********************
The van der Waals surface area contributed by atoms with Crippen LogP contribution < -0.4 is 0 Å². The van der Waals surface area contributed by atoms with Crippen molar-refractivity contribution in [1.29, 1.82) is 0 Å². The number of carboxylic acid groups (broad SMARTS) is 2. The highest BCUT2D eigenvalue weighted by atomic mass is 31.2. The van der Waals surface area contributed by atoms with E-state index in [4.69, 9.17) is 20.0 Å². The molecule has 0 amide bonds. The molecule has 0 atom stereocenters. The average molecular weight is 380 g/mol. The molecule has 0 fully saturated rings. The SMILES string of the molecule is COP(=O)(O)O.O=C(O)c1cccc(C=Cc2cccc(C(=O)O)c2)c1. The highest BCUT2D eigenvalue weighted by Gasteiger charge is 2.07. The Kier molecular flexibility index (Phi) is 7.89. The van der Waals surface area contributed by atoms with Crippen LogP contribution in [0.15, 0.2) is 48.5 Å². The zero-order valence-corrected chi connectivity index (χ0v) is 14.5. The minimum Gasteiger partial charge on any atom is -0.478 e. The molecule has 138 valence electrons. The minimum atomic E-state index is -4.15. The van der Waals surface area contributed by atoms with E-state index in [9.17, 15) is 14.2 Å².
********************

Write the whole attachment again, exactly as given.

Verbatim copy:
The van der Waals surface area contributed by atoms with Crippen LogP contribution < -0.4 is 0 Å². The van der Waals surface area contributed by atoms with Crippen molar-refractivity contribution in [1.29, 1.82) is 0 Å². The number of carboxylic acid groups (broad SMARTS) is 2. The highest BCUT2D eigenvalue weighted by atomic mass is 31.2. The van der Waals surface area contributed by atoms with E-state index in [4.69, 9.17) is 20.0 Å². The molecule has 0 amide bonds. The molecule has 0 atom stereocenters. The average molecular weight is 380 g/mol. The molecule has 0 fully saturated rings. The SMILES string of the molecule is COP(=O)(O)O.O=C(O)c1cccc(C=Cc2cccc(C(=O)O)c2)c1. The highest BCUT2D eigenvalue weighted by Gasteiger charge is 2.07. The Kier molecular flexibility index (Phi) is 7.89. The van der Waals surface area contributed by atoms with Crippen LogP contribution in [0.15, 0.2) is 48.5 Å². The zero-order valence-corrected chi connectivity index (χ0v) is 14.5. The minimum Gasteiger partial charge on any atom is -0.478 e. The molecule has 138 valence electrons. The minimum atomic E-state index is -4.15. The van der Waals surface area contributed by atoms with E-state index in [9.17, 15) is 14.2 Å².